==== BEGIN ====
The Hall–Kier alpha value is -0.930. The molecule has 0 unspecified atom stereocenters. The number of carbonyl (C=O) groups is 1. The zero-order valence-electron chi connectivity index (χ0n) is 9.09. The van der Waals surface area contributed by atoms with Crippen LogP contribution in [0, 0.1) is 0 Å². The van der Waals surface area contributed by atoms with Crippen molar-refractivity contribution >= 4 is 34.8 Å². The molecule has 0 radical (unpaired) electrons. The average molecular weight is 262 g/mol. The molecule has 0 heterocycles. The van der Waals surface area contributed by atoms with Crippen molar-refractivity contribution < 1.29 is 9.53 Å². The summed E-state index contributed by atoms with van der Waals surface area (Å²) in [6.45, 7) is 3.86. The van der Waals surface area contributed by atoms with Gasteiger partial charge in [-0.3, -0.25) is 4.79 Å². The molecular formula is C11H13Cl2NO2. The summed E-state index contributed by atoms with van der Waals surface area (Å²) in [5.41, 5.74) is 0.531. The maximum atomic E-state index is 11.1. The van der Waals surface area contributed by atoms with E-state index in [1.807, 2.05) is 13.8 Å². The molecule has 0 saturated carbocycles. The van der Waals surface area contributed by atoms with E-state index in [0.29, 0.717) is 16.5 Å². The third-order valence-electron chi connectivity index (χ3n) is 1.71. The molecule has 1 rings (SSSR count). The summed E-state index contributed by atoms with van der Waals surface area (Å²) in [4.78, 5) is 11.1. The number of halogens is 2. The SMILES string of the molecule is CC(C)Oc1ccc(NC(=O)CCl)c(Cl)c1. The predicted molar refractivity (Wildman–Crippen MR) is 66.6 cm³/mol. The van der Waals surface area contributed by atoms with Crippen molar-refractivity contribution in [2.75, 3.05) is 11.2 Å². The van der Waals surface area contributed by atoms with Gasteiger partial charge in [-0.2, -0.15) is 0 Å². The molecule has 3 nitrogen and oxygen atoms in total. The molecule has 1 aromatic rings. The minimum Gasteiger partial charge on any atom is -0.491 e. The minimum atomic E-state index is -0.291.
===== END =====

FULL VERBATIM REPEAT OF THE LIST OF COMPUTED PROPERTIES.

The Hall–Kier alpha value is -0.930. The molecule has 0 unspecified atom stereocenters. The number of carbonyl (C=O) groups is 1. The zero-order valence-electron chi connectivity index (χ0n) is 9.09. The van der Waals surface area contributed by atoms with Crippen LogP contribution in [0, 0.1) is 0 Å². The van der Waals surface area contributed by atoms with Crippen molar-refractivity contribution >= 4 is 34.8 Å². The molecule has 0 radical (unpaired) electrons. The average molecular weight is 262 g/mol. The molecule has 0 heterocycles. The van der Waals surface area contributed by atoms with Crippen molar-refractivity contribution < 1.29 is 9.53 Å². The summed E-state index contributed by atoms with van der Waals surface area (Å²) in [6.45, 7) is 3.86. The van der Waals surface area contributed by atoms with Gasteiger partial charge in [-0.3, -0.25) is 4.79 Å². The molecular formula is C11H13Cl2NO2. The summed E-state index contributed by atoms with van der Waals surface area (Å²) in [5.41, 5.74) is 0.531. The maximum atomic E-state index is 11.1. The van der Waals surface area contributed by atoms with E-state index in [1.807, 2.05) is 13.8 Å². The molecule has 0 saturated carbocycles. The van der Waals surface area contributed by atoms with E-state index in [0.29, 0.717) is 16.5 Å². The third-order valence-electron chi connectivity index (χ3n) is 1.71. The molecule has 1 rings (SSSR count). The summed E-state index contributed by atoms with van der Waals surface area (Å²) in [4.78, 5) is 11.1. The number of halogens is 2. The SMILES string of the molecule is CC(C)Oc1ccc(NC(=O)CCl)c(Cl)c1. The predicted molar refractivity (Wildman–Crippen MR) is 66.6 cm³/mol. The van der Waals surface area contributed by atoms with Crippen molar-refractivity contribution in [2.75, 3.05) is 11.2 Å². The van der Waals surface area contributed by atoms with Gasteiger partial charge in [-0.2, -0.15) is 0 Å². The molecule has 3 nitrogen and oxygen atoms in total. The molecule has 1 aromatic rings. The minimum Gasteiger partial charge on any atom is -0.491 e. The minimum atomic E-state index is -0.291.